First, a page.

Brilliant mathematician wants top prize to inspire youth


Professor Praeger said she had been lucky that early in her career an immensely powerful mega-theorem had been ‘born’, identifying all the mathematical ‘atoms’ or ‘building blocks’ of symmetry, the so-called finite simple groups.

“I was one of the first to exploit this watershed result to build new fundamental theory and new methods to study groups and symmetrical structures like networks and designs,” she said.

“New algorithms I developed were built into the computer systems GAP and MAGMA, and used by mathematicians and scientists worldwide.  Their reliance on the finite simple group classification means that they run incredibly quickly.”

Professor Praeger said the prizes made scientific research more visible around the country. She hoped this would inspire young people to study maths and science at school, and to consider one of the many exciting careers they could undertake in STEM.

UWA’s Deputy Vice-Chancellor Research Professor Robyn Owens, who nominated Professor Praeger for the award, said she had created a huge body of academic work and, most importantly, an equally large body of service in the generation of new mathematicians in Australia.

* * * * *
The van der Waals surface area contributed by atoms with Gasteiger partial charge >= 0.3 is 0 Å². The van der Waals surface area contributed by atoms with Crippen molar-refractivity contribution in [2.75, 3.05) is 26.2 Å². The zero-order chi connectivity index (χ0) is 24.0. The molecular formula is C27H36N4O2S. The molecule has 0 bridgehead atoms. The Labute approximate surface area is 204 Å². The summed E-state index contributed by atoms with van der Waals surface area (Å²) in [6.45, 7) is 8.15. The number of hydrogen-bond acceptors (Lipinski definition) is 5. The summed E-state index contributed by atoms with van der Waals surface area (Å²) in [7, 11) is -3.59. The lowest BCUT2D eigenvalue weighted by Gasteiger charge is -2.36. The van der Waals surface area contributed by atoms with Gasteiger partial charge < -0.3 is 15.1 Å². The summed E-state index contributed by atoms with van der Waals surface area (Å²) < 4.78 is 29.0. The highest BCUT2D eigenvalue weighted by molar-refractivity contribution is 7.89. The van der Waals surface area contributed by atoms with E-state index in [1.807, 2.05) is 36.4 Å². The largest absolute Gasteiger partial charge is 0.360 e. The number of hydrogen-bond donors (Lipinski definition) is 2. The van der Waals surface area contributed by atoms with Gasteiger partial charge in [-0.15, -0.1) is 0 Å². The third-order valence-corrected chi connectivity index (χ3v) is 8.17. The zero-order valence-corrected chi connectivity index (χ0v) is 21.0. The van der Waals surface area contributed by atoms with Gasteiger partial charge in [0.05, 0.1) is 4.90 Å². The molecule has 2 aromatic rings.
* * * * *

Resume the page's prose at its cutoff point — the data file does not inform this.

“Throughout her extensive career, Professor Praeger has had a remarkable influence in mentoring and developing mathematics in Australia,” Professor Owens said.

“She has supported women in mathematics and science, while advocating for mathematics in schools at all levels and promoting the discipline in emerging economies.”

“However, our research highlights the long-ranging impact on temperatures from deforestation and how farmers will benefit from forest conservation, which will help protect crops and stock from the worst of temperature extremes,”

Professor Thompson
cheryl praeger writing on whiteboard

UWA Vice-Chancellor Professor Dawn Freshwater said Professor Praeger was ranked in the world’s top one per cent of highly cited mathematicians and had received many awards and honours during her highly successful career. These included being elected a Fellow of the Australian Academy of Science and an Honorary Member of the London Mathematical Society.

“Professor Praeger was also the first woman to be awarded the Australian Mathematical Society’s George Szekeres Medal, which honours those who have made an extraordinary contribution to the mathematical sciences over an extended period,” Professor Freshwater said.

“She is a marvellous role model here at UWA, around Australia and the world and we’re so pleased to see her receive this richly deserved honour.”

The major prize is awarded for a significant advancement of knowledge through science and includes $250,000 in prize money.


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